Black Horror History: Haunted Hickory Hill

Haunted Hickory Hill (The Old Slave House)
by James Goodridge

Chicago’s Hull House “Devil Baby” is high on the paranormal scale with its strangeness but Hickory Hill or The Old Slave House has a more horrific legacy. Located in the southern part of Illinois, Hickory Hill was once a tourist attraction but has been closed since 1996. Using his wealth, John Hart Crenshaw along with his wife, Franchine, constructed the pseudo-Greek house overlooking 30,000 acres of land. He was the owner of a mill and furnaces that converted water from salt springs into salt, which was in high demand to settlers headed west and the United States government. He was a man of means.

The house, built in 1834 had a carriageway unique for its time, where a wagon could be driven right into the house. But why? Crenshaw in his greed engaged in what was a reverse underground railroad in Illinois, a free state. The harshness of working in the salt works didn’t appeal to free white men and leasing slaves from Kentucky cost money, so Crenshaw—with the help of night riders—embarked on kidnapping free black families in the state and any fugitives that crossed the Ohio River. A secret tunnel from the Saline River that connected to the Ohio River helped Crenshaw in his noxious enterprise. Soon, the demand for slaves to be shipped back down south increased. How could he keep up?

Imagine yourself a free young black women arriving at night to Hickory Hill. You’re taken up narrow stairs to the attic, where there are twelve small cells with wooden bunks, iron rings to chain you to the floor, and bars across the windows. The cells were stifling hot during the summer, freezing cold during the winter, and manic to melancholy all year round. Chained to the bunk you have a sense of foreboding—then terror—as the cell door opens and a massive human frame is standing there in the doorway.

Uncle Bob was a slave Crenshaw kept for the sole purpose of forced breeding like a prized bull. It is said that he sired over 300 children. The same house a state representative named Abraham Lincoln attended a ball in 1840. Crenshaw’s evil bonanza began to recede when in 1842 he was arrested for kidnapping Maria Adams and her eight children who were sold off and taken to Texas. Crenshaw was not convicted of kidnapping, winning this and other charges over the years. However, a small bit of revenge did kiss Crenshaw in that persons unknown burned down his mill and a slave enraged at Crenshaw beating another slave, overtook to him with an axe, hacking his leg off.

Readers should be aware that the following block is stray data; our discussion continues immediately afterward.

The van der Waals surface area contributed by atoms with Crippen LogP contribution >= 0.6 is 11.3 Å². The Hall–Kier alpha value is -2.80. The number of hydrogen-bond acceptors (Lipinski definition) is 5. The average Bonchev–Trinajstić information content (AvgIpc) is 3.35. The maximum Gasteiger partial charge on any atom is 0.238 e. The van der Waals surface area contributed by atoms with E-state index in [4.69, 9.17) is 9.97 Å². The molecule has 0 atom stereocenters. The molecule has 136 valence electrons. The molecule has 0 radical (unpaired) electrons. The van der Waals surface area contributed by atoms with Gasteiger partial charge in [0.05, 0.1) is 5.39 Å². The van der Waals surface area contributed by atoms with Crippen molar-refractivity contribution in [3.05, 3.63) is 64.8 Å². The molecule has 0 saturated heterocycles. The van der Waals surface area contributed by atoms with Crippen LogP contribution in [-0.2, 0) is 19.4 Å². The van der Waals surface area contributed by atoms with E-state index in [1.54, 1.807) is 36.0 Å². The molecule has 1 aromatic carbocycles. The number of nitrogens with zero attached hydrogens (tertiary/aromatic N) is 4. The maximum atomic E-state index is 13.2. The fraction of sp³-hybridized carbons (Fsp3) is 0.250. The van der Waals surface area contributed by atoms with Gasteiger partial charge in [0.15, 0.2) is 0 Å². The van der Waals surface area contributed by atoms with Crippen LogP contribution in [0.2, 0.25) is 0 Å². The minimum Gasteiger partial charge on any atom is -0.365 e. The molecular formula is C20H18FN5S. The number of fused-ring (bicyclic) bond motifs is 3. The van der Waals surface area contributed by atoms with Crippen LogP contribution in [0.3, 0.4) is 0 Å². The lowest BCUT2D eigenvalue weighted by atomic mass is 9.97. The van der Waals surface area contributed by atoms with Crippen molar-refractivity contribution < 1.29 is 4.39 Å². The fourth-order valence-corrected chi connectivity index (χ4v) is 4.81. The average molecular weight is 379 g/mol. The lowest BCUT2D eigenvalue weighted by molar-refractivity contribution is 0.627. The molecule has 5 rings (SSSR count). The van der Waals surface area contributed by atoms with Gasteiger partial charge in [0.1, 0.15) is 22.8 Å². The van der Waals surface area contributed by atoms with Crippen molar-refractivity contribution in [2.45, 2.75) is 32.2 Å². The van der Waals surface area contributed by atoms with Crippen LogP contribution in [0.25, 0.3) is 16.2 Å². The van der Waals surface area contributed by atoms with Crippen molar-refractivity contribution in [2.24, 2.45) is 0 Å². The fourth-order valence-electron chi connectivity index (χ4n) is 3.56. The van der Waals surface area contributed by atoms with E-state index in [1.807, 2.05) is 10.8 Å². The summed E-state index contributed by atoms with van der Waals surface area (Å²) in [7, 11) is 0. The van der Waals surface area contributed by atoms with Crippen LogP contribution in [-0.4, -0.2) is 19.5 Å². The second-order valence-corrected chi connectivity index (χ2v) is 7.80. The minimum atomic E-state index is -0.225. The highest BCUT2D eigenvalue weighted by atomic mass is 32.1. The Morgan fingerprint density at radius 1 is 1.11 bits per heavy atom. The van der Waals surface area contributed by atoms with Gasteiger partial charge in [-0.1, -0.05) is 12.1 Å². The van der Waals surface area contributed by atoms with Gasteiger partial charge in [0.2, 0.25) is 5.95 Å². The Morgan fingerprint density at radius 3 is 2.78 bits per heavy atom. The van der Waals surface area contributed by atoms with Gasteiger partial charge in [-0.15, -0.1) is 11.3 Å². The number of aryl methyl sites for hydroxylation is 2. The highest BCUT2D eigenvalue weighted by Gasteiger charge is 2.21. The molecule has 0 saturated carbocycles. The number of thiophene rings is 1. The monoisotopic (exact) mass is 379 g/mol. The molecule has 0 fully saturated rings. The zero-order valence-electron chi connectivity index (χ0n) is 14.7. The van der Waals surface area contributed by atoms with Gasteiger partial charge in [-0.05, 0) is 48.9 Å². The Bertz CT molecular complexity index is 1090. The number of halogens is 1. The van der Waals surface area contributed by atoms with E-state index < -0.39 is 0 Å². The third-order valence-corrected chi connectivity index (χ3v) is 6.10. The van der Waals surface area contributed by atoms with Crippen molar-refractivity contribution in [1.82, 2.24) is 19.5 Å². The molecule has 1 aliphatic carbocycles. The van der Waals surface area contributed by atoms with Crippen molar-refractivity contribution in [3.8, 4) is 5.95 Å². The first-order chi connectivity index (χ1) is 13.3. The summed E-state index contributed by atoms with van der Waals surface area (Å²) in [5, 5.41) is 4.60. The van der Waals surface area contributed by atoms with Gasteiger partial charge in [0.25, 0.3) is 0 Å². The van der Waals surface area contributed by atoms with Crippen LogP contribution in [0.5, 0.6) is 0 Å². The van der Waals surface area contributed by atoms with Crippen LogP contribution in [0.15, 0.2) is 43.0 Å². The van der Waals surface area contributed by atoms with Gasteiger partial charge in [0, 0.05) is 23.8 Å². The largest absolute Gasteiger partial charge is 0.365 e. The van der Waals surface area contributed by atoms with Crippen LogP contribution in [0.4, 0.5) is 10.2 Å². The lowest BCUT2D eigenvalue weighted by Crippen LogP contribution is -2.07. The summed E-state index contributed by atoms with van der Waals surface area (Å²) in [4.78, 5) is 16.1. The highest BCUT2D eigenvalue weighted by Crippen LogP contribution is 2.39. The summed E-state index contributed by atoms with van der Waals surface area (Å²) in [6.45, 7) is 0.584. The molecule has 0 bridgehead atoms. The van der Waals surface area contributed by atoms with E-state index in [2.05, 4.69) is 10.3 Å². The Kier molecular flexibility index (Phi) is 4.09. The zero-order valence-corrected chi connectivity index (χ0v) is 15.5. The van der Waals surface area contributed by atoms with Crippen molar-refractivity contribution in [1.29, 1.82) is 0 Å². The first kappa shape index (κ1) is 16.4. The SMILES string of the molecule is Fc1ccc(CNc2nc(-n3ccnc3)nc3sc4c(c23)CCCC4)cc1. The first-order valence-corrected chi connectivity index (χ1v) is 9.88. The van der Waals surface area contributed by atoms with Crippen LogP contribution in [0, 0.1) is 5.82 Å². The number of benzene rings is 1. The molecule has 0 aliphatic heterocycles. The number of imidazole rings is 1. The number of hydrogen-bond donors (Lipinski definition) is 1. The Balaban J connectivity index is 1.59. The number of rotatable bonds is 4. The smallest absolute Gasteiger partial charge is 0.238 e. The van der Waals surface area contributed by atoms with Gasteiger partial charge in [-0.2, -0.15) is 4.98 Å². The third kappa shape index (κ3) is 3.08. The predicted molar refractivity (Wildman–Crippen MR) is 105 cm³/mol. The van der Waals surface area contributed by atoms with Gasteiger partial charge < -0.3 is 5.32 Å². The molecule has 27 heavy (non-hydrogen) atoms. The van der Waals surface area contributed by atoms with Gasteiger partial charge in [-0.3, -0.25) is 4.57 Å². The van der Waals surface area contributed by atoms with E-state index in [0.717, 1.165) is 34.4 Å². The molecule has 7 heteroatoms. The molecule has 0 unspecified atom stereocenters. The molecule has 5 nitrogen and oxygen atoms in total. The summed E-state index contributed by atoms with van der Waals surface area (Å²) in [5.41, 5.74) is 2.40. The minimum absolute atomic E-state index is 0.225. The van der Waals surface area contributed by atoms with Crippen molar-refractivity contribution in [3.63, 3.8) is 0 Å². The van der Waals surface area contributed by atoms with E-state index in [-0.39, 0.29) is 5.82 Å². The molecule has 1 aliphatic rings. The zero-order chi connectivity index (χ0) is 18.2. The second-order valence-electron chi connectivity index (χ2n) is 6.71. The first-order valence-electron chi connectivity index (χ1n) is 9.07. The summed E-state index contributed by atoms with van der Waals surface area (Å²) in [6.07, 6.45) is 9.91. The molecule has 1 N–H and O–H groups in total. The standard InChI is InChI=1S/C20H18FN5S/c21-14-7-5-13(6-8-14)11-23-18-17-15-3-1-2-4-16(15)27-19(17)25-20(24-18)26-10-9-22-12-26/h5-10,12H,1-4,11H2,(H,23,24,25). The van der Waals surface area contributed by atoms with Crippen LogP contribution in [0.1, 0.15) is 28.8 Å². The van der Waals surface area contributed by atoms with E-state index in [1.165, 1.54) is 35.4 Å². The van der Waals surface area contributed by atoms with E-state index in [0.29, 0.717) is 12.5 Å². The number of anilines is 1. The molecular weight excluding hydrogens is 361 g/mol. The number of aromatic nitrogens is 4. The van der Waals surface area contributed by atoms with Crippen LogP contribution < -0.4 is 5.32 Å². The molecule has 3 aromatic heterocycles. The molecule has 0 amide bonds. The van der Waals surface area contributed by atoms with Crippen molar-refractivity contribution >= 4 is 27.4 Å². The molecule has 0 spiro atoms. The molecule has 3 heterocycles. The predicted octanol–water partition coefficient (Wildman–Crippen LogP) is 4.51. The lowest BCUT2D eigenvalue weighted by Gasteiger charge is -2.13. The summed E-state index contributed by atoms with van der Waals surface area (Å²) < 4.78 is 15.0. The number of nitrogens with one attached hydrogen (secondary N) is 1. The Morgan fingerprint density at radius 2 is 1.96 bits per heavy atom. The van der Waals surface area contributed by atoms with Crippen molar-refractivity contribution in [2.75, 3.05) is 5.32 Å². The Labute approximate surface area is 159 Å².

In the late 1920’s famed exorcist Hickman Whittington armed with his “secret text bible” entered Hickory Hill intent on ridding the place of as he stated, “Shades of negro slaves.” Instead, it was said, he went running and screaming out of the house and dropped dead a few hours later. Further research revealed Whittington did not drop dead. In fact, in 1938 he tried to murder his wife. Whittington died in Anna State Hospital in 1940. After the Civil War, Crenshaw sold Hickory Hill to a German family. He died in 1871, followed by his wife ten years later. It was when Hickory Hill was sold to the Sisk family in 1913 (some sources date the sale as 1906) that paranormal incidents started. Voices mumbling from in the walls, shadows walking just out of view, the yelling of the name Janice, whimpering, and phantom screams in the night have unnerved visitors.

Over the years out of the 150 people that tried to spend the night in Hickory Hill only to escape the place before dawn, David Rodgers a reporter from WSIL-TV Harrisburg is one that stayed. On Halloween night, 1978, although Rodgers said he heard “noises” in the attic, the night was uneventful. Setting the Whittington episode to the side, something of a paranormal nature must been present for over 150 people to not stay the night.

Sadly, the pre-ghost horror story of those slaves can be found in many an African American family. In my family, there is a story that has been told through the years of one of my ancestors who was sold among a group of slaves to a new plantation in Georgia. While being transported, she became ill being it was a rainy southern winter day and the slaves were made to walk along behind the overseer’s wagon. After some time, she passed out along the side of a muddy road. Pressed for time and seeing her as damaged goods, the overseer got down off the wagon got a hand full of mud. He then shoved it down her throat, suffocating her to death. I only hope somehow her spirit gained some type of revenge.

Sources: Haunted Ohio Blog, Troy Taylor’s America’s Most Haunted, Haunted Heartland by Beth Scott & Michael Norman 1987 Warner Books, and Wikipedia.


aiuthor pix 3Born and raised in the Bronx, New York James is new to writing speculative fiction. After ten years as an artist representative and paralegal, James decided in 2013 to make a better commitment to writing. Currently writing a series of short Twilight Zone-inspired stories from the world of art (An occult detective short story, The E.E. Just Affair) with the goal of producing compelling stories. His work has appeared in BlackSciencefictionSociety.com, Genesis Winter 2015 Issue, AfroPhantoms.com, Horroraddicts.net, and a non-fiction essay in Apairy Magazine #8 2016 a Metro Philadelphia arts and literature magazine. You can also hear an interview with Mr. Goodridge on Genesis Science Fiction Radio air date 12/2/16 on YouTube.

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